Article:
NZ Rail Maps: Optimising Gimp and using 4x4x4 grid for mosaics [1]

As recent posts have outlined I am using a new grid system for the NZ Rail Maps mosaics to standardise on the use of 4800×7200 tiles for historical aerial images, because Qgis limitations means it tends to run out of memory exponentially more rapidly and be much slower to update the screen if larger sizes are used. I have standardised on using 0.1 metre resolution aerial imagery when making use of official New Zealand Railways survey scans from Retrolens, in order to take advantage of the large scale (high resolution) of these survey images, but this means a lot more work to get the best out of them by ensuring we use high resolution Linz imagery, because Gimp uses a lot more resources obviously working with the higher resolution.
This means if I have 0.4 metre resolution Linz tiles they have to be increased to 400% of their original size to give me a tile that matches native 0.1 metre resolution tiles. And then the next step is to make up new tile names using a grid of 4×4, so that that scaled up tile now gets divided into 16 tiles at 4800×7200 pixels. The earlier posts talked about how to number the grids and to begin with I was actually splitting the large tile into 16 smaller ones using the Guides and Guillotine tools and then positioning them all correctly. I have now got to the point where instead of making 16 layers I will keep one layer and only split them at extraction (export) time. Instead I will have background grid tiles that are named and can be saved in a template, and when I export the tile it will get named according to the grid reference which will be visible in the layers list.
The last post on this blog, which was not tagged to NZ Rail Maps, talked about optimising Gimp to use memory and Linux swap space together which you do by treating them as a single resource, in this case totalling 132 GB, so that I can set Gimp to use 66 GB as tile cache (half the total) before it goes to using the Home drive for its own swap, and there is still memory/system swap space left for other applications. I have been monitoring the usage of these resources to see how well this new optimisation works with the largest mosaic ever. It ended up having to be a very large file because for one station it took four of the original tiles to cover the station yard due to a skew alignment, being north-east to south-west roughly centred at the intersection of the four tiles, which doesn’t usually happen and most yards need at most two tiles at that resolution and some only one. So I was left with unavoidably having to provide for four 0.4 metre resolution tiles in the layout which once they are scaled up uses a lot of disk and memory space to work with.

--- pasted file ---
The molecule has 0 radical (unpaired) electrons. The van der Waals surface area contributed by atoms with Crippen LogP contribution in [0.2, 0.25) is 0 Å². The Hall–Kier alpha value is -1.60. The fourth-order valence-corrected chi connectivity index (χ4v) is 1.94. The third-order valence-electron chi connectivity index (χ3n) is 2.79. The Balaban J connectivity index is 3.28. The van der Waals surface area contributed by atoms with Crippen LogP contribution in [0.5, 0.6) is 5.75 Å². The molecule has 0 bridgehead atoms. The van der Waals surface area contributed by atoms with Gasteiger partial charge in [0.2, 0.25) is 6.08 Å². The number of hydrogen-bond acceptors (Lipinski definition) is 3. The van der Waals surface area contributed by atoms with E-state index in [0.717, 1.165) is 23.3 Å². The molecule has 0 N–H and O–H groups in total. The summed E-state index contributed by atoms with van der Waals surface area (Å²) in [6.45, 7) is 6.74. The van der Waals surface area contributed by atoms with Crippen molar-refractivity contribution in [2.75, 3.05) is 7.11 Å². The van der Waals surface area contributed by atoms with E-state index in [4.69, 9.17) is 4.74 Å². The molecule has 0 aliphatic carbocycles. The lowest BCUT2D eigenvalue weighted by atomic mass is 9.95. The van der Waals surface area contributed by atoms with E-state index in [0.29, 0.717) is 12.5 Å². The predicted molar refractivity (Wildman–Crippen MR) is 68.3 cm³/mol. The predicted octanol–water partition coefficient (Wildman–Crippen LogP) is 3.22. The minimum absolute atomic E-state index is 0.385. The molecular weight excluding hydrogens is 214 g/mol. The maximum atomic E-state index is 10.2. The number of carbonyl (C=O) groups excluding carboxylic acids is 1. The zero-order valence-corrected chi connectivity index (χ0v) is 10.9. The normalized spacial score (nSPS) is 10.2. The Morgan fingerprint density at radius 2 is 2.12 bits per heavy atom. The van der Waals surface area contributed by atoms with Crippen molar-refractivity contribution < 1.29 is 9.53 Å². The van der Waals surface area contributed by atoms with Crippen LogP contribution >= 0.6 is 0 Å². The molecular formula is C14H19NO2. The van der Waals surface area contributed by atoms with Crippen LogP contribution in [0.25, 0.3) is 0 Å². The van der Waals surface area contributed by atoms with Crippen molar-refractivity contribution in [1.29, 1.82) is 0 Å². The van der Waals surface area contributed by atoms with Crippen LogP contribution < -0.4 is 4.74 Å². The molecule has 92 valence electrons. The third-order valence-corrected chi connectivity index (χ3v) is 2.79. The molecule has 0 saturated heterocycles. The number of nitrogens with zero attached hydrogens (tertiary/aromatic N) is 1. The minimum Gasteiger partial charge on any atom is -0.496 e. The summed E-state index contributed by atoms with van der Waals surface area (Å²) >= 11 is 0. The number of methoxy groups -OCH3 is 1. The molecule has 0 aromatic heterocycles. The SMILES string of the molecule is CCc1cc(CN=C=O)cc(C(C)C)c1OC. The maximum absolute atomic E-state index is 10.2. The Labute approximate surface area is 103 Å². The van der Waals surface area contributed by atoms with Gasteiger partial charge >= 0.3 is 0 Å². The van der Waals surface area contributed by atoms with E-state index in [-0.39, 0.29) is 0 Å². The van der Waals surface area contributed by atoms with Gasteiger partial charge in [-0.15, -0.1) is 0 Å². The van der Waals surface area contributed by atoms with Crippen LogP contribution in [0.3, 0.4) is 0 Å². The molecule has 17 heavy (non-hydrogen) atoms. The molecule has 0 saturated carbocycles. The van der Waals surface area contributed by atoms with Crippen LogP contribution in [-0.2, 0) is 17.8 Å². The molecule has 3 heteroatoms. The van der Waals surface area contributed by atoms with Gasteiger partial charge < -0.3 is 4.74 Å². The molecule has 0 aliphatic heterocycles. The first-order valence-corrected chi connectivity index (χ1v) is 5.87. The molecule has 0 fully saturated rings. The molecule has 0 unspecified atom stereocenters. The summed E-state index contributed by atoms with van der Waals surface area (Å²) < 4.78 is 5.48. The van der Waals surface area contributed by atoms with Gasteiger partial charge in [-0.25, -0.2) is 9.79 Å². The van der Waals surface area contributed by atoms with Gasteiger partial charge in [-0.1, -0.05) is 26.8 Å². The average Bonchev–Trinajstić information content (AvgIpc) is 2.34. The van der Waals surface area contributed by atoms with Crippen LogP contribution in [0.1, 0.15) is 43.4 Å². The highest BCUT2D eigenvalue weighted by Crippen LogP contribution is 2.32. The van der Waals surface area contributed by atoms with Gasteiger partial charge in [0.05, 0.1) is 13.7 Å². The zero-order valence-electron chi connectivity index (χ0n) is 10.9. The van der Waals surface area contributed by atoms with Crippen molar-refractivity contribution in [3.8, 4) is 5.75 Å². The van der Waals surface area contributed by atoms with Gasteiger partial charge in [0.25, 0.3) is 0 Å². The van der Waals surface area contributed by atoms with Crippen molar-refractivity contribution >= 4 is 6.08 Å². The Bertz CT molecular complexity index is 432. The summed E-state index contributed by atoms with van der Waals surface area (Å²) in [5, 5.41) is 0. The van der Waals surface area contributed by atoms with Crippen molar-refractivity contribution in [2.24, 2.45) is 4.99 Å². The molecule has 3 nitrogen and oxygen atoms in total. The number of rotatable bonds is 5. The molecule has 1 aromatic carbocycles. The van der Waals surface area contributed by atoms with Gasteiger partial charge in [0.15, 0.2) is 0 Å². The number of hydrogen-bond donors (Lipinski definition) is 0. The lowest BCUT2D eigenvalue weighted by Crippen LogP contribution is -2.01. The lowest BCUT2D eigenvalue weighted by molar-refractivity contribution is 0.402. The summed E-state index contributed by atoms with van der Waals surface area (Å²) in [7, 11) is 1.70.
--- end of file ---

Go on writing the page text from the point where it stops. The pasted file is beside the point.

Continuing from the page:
So I have tracked the resource usage while working on this very large file and whilst I did eventually exceed the 66 GB cache setting for Gimp, it was almost not happening until I had finished creating the image. As usual the main memory resource usage is the ten original tiles that have been scaled up to 400% in both directions. The grid base tiles and the Retrolens images only added relatively small amounts of resource usage. The final version of the file saved to 14.8 GiB of disk space and the system resource usage at that time was the entire Gimp Cache being used and a small amount of Gimp Swap. On the system resource meter the usage overall for Debian is 32 GiB of memory and around 50 GiB of swap. Gimp is the main application running but it also has 8 GiB allocated to the undo buffer. Since there is still swap available, setting Gimp to have access to 100 GiB for its Cache setting is possible for handling still larger images. The image size is 38400×57600 pixels (2.2 GP). The system has been far easier to use than has ever been the case before with an image of that size without massive paging to the hard disk which is very slow and noisy. Definitely the noise I hate the most with my computer.
Given that about two months ago I spent quite a lot on speeding up this system with a new board, CPU and extra 16  GB RAM, which cost around $500, I have come to the conclusion that the most cost effective solution for increasing performance in future is to put in a larger SSD, which will be around $60 for 240 GB (about 200 GiB) or maybe $120 for 480 GB (about 400 GiB) that will double or quadruple the Linux swap partition size for really quite a low price. Admittedly SSD is a bit slower than main RAM, but silent in operation and faster than the regular HDD. In the meantime I will set Gimp to use more of the Linux swap partition which is currently 100 GB but will have to carefully watch it to make sure there is no risk of a system crash if other applications are running and use the swap. It will be interesting to see how that works out with different images and map drawing tasks this year.